Blue Nose Dogs
Pit Bull Coat Colors
One of the more popular colors is "blue nose". Within Pit Bull circles, you will hear "blue nose dog" and "red nose dog" quite often. Many people looking for Pit Bulls "think" being a blue nose makes them unique. However, there is no real difference between a blue-nose Pit Bull and other Pit Bulls. Blue-nose Pit Bulls are not a separate breed or even a bloodline; it is just a defect in one dog's genes, which has been bred into the dog. The gene could quickly disappear in puppies if the dog is bred with a non-carrier of the recessive gene.
Pit Bulls come in an array of amazing colors, despite the huge variety in coat color, there are only two basic pigments that determine the color of canines: eumelanin (black) and phaeomelanin (red). All different variations in color are created by these two pigments, which are both forms of melanin.
"Blue" is a term frequently used in the dog world that describes a gray color ranging from light silver to deep charcoal. Blue-nose Pit Bulls have a gray or near-black nose and a "blue" gray coat.
Blue-nose Pit Bulls are normal dogs who simply display a particular color pattern. For example, they have "blue" actually "gray" coats, and their noses match their coat color. Aside from this coloration, they do not exhibit any significant differences from other Pit Bulls. Like all Pit Bulls, blue nose dogs are generally friendly, human-orientated dogs who make good pets for suitable families.
However, to understand blue-colored dog coats a little better, you have to look at genetics These genes affect the amount of melanin in every hair shaft from head to toe, making your dog dark, light, or a mix of color.
Despite the selection of different colors and coat patterns of dogs, there are just two basic pigments at the root of them all: red (pheomelanin) and black (eumelanin). In simpler terms, blue nose Pit Bulls are not blue. Instead, they exhibit an appearance best described as diluted black.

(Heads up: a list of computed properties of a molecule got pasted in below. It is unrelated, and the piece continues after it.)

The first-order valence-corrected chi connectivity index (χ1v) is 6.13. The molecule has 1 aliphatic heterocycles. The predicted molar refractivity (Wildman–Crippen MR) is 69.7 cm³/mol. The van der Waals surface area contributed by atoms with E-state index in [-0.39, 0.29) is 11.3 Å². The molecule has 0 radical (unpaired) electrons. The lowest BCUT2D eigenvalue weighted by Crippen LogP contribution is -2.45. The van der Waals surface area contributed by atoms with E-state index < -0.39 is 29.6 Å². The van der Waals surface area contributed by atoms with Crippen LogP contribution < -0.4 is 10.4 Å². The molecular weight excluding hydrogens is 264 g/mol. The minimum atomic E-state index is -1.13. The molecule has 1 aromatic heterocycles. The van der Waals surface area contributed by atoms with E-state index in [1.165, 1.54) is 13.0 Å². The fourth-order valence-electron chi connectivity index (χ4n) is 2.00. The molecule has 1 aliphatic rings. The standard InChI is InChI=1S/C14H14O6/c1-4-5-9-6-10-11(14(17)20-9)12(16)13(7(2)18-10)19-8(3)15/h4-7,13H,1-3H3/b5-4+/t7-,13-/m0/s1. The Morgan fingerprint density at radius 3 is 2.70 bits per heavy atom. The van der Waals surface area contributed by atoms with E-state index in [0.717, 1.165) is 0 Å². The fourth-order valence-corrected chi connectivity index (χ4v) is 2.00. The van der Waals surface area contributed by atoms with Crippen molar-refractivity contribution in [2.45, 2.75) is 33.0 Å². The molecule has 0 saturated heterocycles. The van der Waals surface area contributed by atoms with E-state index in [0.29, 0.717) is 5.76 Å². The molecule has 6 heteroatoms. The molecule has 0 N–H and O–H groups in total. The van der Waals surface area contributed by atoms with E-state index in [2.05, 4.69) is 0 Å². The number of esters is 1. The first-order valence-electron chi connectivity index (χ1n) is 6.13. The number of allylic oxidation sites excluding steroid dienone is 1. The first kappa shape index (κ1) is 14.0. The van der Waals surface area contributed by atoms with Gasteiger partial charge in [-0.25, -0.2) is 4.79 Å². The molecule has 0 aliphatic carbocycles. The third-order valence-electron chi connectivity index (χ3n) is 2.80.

The problem with this type of color is that to retain this blue color; there does have to be pretty selective breeding. Many Pit Bulls are being bred with their family members. Inbreeding of dogs can have its consequences. Blue coloration is a recessive gene, and you would need two parents carrying the same gene to make a blue puppy. It also means that blue nose Pit Bulls can produce non-blue offspring.
There are some slight health differences associated with the blue coloring. The beautiful blue-gray coat of blue-nose Pit Bulls is rare and sought-after coloring by fans of the breed. Unfortunately, the recessive gene responsible for the striking coloration - along with poor breeding practices - also makes this coloration type one of the most prone to skin disorders among Pit Bulls. As a result, they tend to have more skin allergies and alopecia, thin, dull hair that appears in adolescence and can continue throughout their lifetime.
Some dog fanciers think that personalities vary by the dogs color, but
this is not true. Breeding and rearing influences personalities and personalities differ from dog to dog. The color of the coat has no bearing on this. Consider the temperament and personality of the dog when selecting one. Remember, a dog is an individual, and anything you may have
heard about specific colors may not ring true with the dog you get.